Cue the denials, as warmer climate enables lake effect snows
So say some climate experts, not buffaloed:
“This is definitely one of the strongest lake bands that we’ve experienced,” Judy Levan, the warning coordination meteorologist with the National Weather Service office in Buffalo, said. “It’s definitely in the top five.”
And it’s something Buffalo could face more often in a warming world. Rising global temperatures are also warming the Great Lakes and keeping them ice-free longer during the cold season...
In general, this is the time of year that Buffalo sees its major snows. That’s because this is the time of year when the air-lake water temperature contrast is likely to be highest, before winter gradually cools the lakes and eventually causes them to freeze over, cutting off the moisture supply.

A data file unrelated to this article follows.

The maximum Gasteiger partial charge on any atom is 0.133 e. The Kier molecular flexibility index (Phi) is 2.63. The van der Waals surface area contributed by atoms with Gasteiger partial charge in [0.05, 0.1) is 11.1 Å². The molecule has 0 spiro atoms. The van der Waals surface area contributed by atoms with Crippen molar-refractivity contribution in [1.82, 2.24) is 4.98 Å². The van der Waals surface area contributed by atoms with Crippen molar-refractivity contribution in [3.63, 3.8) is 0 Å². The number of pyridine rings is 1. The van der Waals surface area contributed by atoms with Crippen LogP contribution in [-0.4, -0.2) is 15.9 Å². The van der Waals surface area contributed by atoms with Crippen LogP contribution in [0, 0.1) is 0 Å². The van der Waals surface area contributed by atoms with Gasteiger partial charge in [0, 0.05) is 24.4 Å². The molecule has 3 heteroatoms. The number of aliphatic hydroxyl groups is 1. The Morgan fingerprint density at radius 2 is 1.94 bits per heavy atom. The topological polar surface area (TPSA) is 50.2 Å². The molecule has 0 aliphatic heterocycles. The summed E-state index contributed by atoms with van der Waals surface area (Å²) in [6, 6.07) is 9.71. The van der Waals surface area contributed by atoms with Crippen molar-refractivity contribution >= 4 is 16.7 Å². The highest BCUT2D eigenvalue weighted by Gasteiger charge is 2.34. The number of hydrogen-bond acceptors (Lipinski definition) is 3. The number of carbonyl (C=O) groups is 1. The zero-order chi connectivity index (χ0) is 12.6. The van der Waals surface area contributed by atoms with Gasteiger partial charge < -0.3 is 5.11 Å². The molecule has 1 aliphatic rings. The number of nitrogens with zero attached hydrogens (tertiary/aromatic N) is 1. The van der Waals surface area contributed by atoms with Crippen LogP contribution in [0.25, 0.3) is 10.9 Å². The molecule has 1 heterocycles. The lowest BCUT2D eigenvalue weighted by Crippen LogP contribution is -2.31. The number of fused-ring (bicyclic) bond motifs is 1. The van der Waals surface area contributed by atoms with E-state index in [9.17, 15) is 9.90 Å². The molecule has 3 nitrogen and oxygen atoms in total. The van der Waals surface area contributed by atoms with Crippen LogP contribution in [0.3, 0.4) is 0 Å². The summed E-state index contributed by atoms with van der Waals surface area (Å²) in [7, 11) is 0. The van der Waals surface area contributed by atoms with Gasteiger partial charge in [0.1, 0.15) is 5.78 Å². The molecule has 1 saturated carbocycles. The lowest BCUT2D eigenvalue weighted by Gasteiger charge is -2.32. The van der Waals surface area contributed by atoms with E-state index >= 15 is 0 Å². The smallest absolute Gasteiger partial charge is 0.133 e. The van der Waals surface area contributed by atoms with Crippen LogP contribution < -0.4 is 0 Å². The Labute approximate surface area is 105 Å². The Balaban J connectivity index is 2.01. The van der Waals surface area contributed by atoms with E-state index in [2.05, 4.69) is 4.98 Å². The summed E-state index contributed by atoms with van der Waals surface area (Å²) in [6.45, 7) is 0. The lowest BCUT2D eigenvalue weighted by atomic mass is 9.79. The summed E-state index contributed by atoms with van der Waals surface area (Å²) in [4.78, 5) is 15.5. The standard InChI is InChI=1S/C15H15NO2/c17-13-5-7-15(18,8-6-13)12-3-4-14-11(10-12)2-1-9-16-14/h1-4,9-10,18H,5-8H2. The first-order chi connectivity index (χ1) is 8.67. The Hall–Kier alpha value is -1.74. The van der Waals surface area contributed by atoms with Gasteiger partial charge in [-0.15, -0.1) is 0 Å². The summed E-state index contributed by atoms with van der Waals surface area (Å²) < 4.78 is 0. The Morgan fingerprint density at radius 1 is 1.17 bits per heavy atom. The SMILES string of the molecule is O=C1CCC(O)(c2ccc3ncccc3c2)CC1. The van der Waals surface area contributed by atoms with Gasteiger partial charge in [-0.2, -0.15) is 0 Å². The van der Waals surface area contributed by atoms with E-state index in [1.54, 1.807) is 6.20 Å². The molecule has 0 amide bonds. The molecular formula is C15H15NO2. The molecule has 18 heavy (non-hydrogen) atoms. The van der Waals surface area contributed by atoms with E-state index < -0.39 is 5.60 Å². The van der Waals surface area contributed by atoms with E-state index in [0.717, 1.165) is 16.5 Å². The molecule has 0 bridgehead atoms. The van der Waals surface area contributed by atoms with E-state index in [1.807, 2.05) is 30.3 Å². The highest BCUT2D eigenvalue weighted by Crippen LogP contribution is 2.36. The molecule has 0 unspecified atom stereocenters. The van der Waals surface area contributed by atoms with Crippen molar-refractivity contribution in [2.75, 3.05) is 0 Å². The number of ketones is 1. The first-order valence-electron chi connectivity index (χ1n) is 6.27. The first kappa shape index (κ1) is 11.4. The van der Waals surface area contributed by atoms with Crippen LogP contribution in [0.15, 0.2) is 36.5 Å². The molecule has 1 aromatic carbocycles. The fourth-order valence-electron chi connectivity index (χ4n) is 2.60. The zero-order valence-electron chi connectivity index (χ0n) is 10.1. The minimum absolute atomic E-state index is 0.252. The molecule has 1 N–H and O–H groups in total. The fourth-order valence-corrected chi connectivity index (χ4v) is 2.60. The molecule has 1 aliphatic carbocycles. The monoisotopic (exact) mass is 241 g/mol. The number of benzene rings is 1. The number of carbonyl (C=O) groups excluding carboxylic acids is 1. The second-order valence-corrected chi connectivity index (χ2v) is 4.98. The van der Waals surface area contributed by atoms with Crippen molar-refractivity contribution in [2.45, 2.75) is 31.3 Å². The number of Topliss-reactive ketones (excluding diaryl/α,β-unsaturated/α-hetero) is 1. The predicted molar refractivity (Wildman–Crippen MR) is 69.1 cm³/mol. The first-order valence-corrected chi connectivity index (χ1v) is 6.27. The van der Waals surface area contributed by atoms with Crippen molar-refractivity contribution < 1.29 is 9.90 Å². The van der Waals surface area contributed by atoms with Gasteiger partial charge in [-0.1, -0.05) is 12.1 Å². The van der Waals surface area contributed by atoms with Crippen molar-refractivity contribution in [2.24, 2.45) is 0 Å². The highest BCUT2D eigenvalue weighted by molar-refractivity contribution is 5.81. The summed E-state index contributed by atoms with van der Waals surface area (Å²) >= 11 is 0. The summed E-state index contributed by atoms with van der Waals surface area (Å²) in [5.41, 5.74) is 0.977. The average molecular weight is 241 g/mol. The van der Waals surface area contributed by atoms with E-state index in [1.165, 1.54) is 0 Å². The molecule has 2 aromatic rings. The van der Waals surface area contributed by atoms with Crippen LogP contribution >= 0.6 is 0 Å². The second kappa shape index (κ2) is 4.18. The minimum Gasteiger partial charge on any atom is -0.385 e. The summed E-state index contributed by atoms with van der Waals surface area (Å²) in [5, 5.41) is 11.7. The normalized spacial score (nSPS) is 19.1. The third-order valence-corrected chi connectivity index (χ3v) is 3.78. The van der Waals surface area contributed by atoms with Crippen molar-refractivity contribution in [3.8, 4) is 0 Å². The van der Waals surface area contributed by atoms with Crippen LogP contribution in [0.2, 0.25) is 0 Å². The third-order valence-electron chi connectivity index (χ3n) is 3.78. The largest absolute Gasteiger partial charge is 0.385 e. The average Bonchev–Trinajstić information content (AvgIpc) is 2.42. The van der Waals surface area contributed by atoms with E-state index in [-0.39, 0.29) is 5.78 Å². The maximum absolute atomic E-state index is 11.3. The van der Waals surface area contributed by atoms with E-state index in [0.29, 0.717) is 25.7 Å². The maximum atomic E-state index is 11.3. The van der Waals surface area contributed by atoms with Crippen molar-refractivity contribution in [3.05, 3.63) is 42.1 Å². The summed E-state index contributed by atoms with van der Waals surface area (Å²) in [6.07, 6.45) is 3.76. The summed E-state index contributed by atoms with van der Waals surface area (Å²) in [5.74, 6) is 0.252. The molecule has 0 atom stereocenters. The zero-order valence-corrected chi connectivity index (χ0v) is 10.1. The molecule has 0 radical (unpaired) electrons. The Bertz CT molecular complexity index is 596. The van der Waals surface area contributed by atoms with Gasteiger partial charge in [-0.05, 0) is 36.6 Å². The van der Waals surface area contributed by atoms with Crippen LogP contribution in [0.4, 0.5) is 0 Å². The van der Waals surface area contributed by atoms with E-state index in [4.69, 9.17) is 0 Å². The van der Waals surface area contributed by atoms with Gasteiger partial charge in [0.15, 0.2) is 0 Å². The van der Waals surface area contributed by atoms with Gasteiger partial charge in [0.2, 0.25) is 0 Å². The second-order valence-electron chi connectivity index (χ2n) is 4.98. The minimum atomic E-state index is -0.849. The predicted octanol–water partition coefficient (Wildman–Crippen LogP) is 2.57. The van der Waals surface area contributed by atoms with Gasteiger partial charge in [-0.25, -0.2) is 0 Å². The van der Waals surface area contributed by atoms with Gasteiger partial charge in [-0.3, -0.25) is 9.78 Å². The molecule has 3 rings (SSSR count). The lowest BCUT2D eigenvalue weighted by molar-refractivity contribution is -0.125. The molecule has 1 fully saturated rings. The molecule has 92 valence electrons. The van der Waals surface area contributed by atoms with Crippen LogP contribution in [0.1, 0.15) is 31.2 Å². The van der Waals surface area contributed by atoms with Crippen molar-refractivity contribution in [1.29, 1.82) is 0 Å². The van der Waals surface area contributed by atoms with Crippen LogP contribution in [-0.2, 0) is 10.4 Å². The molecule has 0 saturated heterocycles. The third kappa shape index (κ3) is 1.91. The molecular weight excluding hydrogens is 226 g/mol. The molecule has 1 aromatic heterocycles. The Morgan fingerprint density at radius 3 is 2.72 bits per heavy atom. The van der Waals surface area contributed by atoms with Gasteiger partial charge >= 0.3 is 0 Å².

But as the world warms, the period where cold late fall and early winter air overlaps with warm waters could grow longer because waters in Erie and the other Great Lakes are warming. That’s keeping them ice-free for longer in the season, which means the air has more opportunity to blow over and create lake effect snow.
"...Great Lakes ice free..."
He must get his weather reports from the land down under.
Meanwhile, we saw Lake Michigan nearly freeze over last winter.
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